Screenplay-Citizen_Kane                                p. 12
     9-9-02                                                      


     More shots as before, only this time we see (in miniature) a 
     large mountain - at different periods in its development - 
     rising out of the sands.

     Shots of elephants, apes, zebras, etc. being herded, unloaded, 
     shipped, etc. in various ways.

     Shots of packing cases being unloaded from ships, from trains, 
     from trucks, with various kinds of lettering on them (Italian, 
     Arabian, Chinese, etc.) but all consigned to Charles Foster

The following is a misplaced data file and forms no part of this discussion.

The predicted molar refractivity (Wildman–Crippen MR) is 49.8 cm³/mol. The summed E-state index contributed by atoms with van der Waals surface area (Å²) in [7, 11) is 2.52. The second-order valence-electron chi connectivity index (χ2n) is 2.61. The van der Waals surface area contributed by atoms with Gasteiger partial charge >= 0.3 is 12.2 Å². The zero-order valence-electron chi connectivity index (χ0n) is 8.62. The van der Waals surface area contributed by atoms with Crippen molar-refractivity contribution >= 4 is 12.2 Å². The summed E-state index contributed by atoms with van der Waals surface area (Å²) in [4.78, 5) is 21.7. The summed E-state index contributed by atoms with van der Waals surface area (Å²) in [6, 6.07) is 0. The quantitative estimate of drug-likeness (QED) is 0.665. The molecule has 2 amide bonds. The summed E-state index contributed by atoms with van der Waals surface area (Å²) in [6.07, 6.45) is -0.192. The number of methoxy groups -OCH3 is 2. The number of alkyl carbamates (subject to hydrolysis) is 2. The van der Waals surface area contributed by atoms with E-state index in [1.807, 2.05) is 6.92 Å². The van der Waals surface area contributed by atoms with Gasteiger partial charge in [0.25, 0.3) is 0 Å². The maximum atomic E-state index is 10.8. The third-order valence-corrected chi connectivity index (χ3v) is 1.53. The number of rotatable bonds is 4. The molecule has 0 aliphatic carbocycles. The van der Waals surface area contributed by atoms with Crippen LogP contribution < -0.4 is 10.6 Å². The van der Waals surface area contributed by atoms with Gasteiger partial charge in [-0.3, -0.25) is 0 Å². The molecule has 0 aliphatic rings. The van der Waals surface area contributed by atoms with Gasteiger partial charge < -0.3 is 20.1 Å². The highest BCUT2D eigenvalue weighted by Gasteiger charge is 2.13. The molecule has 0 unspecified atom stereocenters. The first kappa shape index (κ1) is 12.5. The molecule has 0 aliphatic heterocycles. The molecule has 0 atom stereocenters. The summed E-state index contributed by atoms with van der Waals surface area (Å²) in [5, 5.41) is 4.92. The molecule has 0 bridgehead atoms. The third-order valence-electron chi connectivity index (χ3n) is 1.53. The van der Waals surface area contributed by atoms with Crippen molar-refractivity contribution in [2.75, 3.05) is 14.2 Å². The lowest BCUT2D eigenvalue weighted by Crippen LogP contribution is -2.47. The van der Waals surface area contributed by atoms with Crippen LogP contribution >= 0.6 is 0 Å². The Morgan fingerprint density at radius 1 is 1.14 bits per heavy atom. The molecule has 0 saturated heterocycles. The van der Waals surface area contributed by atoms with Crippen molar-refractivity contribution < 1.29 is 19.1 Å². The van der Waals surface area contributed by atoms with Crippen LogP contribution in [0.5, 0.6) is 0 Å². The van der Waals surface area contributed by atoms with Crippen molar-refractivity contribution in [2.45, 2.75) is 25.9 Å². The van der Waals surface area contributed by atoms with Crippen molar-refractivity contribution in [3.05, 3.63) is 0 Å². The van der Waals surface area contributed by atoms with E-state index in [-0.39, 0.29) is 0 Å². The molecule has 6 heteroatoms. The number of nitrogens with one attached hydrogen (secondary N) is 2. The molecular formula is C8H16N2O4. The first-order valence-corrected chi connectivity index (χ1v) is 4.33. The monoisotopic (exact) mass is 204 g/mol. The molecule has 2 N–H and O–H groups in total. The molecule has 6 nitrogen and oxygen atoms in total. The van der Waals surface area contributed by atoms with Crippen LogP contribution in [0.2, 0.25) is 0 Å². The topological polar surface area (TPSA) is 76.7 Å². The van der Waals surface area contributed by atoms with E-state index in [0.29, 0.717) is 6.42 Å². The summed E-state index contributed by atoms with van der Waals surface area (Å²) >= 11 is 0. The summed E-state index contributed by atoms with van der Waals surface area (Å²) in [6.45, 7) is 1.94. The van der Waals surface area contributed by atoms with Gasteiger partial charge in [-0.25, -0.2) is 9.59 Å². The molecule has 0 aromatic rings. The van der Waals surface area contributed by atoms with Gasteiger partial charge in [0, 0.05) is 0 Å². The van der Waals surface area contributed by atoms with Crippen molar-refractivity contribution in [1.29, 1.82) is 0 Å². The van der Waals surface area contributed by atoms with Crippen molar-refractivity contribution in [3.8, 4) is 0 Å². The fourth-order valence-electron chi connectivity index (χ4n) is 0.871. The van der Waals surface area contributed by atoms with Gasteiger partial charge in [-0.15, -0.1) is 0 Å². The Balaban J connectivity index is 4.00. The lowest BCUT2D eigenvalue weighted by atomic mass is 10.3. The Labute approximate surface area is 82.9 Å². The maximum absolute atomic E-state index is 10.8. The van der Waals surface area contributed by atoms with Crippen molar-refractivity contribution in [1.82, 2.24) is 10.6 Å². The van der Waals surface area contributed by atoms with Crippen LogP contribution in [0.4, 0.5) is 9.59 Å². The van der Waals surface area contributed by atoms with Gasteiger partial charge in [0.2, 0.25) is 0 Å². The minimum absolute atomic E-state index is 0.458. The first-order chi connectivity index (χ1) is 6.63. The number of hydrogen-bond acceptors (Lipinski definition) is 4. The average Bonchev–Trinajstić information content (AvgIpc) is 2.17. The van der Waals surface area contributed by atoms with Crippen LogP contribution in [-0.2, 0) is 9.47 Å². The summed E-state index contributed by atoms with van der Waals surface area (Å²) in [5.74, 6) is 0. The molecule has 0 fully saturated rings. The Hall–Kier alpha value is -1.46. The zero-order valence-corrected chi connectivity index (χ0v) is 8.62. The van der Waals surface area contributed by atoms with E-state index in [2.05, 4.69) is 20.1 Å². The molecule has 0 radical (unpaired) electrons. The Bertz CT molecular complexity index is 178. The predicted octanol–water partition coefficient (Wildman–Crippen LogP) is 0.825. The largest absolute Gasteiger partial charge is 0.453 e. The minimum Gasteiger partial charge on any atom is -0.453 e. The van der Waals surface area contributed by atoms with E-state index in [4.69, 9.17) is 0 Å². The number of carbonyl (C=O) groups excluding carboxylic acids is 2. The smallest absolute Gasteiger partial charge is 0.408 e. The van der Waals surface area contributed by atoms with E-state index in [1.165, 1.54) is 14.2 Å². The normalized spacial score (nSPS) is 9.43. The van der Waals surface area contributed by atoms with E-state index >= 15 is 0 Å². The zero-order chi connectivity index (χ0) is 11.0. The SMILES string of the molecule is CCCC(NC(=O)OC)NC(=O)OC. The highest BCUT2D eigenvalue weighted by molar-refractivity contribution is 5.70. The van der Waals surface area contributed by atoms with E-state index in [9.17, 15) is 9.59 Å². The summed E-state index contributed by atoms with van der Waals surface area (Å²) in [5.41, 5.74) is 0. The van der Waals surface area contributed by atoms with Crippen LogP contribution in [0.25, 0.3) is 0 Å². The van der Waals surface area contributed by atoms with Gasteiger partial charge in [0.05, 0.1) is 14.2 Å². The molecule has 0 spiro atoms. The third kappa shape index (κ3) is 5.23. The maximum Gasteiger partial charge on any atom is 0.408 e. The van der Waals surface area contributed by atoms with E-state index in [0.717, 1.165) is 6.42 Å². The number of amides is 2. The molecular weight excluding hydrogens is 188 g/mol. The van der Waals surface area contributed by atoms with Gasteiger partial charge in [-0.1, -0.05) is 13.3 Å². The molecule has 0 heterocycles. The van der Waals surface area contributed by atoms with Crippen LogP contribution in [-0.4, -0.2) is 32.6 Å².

Kane, Xanadu, Florida.

     A reconstructed still of Xanadu - the main terrace.  A group 
     of persons in clothes of the period of 1917.  In their midst, 
     clearly recognizable, are Kane and Susan.

                           NARRATOR (CONT'D)
               Kane urged his country's entry into 
               one war, opposed participation in 
               another.  Swung the election to one 
               American President at least, was 
               called another's assassin.  Thus, 
               Kane's papers might never have 
               survived - had not the President.

     TITLE:

     FROM XANADU, FOR THE PAST TWENTY-FIVE YEARS, ALL KANE 
     ENTERPRISES HAVE BEEN DIRECTED, MANY OF THE NATIONS DESTINIES 
     SHAPED.

     Shots of various authentically worded headlines of American 
     papers since 1895.

     Spanish-American War shots. (1898)

     A graveyard in France of the World War and hundreds of 
     crosses. (1919)

     Old newsreels of a political campaign.